On August 19th, 2016 a typical late-summer severe weather setup took shape across the Central Plains. A subtle shortwave brought westerly flow across Kansas and Nebraska, while a cold front swept across the region. Some mesoscale features also helped with thunderstorm activity, and a Slight Risk of severe weather, mainly for the threat of damaging winds, was placed from Western Iowa southwest-ward into Northwest Oklahoma. I had kept my eye on the weather for the day, and considered chasing if the opportunity arose. Late in the afternoon, an MCS, or mesoscale convective system, formed over North Central Kansas and moved southeastward. I saw this taking shape on radar, and I set off to chase it. As I looked at radar and at the sky, the storms didn’t look very impressive to me. I decided that it wasn’t worth chasing, and went to Walmart instead. This decision may have been a blessing.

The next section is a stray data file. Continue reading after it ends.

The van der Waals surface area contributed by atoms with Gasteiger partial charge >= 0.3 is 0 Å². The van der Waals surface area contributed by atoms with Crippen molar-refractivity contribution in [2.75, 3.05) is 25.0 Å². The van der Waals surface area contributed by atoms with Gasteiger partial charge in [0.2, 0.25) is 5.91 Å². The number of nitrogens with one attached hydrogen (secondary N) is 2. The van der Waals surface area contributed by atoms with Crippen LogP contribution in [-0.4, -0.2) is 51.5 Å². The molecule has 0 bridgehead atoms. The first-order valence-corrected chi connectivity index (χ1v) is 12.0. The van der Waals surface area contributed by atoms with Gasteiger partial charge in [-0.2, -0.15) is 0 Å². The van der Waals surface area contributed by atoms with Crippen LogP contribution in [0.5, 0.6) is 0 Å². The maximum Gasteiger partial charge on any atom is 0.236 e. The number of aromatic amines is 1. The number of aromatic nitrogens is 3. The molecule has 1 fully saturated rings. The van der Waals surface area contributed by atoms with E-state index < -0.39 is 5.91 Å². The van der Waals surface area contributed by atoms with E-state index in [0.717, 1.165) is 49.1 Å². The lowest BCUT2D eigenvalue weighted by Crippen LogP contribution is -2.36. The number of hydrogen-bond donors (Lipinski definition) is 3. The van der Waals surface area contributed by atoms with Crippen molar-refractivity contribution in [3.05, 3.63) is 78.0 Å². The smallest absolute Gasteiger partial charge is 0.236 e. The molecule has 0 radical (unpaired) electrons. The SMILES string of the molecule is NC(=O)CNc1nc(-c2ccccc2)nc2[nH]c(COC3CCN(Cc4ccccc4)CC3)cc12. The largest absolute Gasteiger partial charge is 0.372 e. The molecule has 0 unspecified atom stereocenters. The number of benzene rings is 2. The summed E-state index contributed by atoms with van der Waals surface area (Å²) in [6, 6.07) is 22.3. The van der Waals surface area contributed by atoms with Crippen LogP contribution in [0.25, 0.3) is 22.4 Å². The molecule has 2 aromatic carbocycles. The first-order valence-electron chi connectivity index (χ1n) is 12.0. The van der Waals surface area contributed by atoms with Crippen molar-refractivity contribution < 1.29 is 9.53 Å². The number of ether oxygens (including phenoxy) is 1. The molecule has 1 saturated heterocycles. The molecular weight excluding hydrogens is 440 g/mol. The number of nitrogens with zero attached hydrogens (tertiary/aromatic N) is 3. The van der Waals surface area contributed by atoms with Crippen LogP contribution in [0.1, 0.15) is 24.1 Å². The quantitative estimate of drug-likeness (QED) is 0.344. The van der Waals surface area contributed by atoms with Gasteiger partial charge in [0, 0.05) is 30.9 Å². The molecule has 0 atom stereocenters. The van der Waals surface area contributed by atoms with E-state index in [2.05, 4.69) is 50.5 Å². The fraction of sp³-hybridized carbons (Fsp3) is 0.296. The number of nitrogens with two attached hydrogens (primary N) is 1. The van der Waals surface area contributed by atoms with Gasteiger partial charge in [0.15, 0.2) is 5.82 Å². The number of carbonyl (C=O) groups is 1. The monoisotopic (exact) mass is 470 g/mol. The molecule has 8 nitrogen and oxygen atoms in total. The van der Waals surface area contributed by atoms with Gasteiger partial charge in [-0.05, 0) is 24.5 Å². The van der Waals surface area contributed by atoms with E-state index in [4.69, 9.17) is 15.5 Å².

After I bought a few things, I exited Walmart to a breathtaking sight. In the sky to the west was a pretty nice shelf cloud.
I ran to my car as it had started to rain, and as I drove out of the Walmart parking lot, it started to pour. 45 mph wind gusts brought leaves and other small debris across the road as I headed home. As I got home, I thought the worst was over.
Right as I pulled into my driveway, the storm turned into a hurricane. Very heavy rain along with high winds made it difficult to see out my window. I dashed to the garage and opened the door. The rain kept coming, and the winds only got stronger. As I watched from my garage, a gust of at least 55 mph came over the house and smashed into the trees in my front lawn. A medium-sized branch was snapped off a mimosa tree.
Eventually, the storm let up, but strong winds and heavy rain continued for another 30 minutes. All in all, for a late summer storm, August 19th exceeded my expectations.